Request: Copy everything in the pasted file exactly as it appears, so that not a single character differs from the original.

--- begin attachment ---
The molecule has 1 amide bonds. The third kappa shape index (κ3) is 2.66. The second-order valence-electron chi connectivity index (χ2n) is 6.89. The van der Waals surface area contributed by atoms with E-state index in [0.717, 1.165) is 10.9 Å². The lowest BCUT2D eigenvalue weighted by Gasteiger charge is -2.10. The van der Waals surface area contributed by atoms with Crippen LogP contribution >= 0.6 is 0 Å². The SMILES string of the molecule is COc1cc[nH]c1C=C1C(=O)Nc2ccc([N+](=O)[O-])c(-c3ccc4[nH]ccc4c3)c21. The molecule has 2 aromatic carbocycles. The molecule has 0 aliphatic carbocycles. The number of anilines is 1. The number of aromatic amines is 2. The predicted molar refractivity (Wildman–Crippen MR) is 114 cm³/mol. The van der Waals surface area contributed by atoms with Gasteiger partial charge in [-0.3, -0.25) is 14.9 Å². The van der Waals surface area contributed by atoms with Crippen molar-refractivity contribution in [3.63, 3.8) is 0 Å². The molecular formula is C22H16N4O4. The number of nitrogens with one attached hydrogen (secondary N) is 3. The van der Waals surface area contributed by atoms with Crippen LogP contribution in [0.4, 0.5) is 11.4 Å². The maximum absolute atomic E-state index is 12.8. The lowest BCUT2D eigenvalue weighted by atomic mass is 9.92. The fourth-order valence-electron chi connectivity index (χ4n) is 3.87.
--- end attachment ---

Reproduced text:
The molecule has 1 amide bonds. The third kappa shape index (κ3) is 2.66. The second-order valence-electron chi connectivity index (χ2n) is 6.89. The van der Waals surface area contributed by atoms with E-state index in [0.717, 1.165) is 10.9 Å². The lowest BCUT2D eigenvalue weighted by Gasteiger charge is -2.10. The van der Waals surface area contributed by atoms with Crippen LogP contribution >= 0.6 is 0 Å². The SMILES string of the molecule is COc1cc[nH]c1C=C1C(=O)Nc2ccc([N+](=O)[O-])c(-c3ccc4[nH]ccc4c3)c21. The molecule has 2 aromatic carbocycles. The molecule has 0 aliphatic carbocycles. The number of anilines is 1. The number of aromatic amines is 2. The predicted molar refractivity (Wildman–Crippen MR) is 114 cm³/mol. The van der Waals surface area contributed by atoms with Gasteiger partial charge in [-0.3, -0.25) is 14.9 Å². The van der Waals surface area contributed by atoms with Crippen molar-refractivity contribution in [3.63, 3.8) is 0 Å². The molecular formula is C22H16N4O4. The number of nitrogens with one attached hydrogen (secondary N) is 3. The van der Waals surface area contributed by atoms with Crippen LogP contribution in [0.4, 0.5) is 11.4 Å². The maximum absolute atomic E-state index is 12.8. The lowest BCUT2D eigenvalue weighted by atomic mass is 9.92. The fourth-order valence-electron chi connectivity index (χ4n) is 3.87.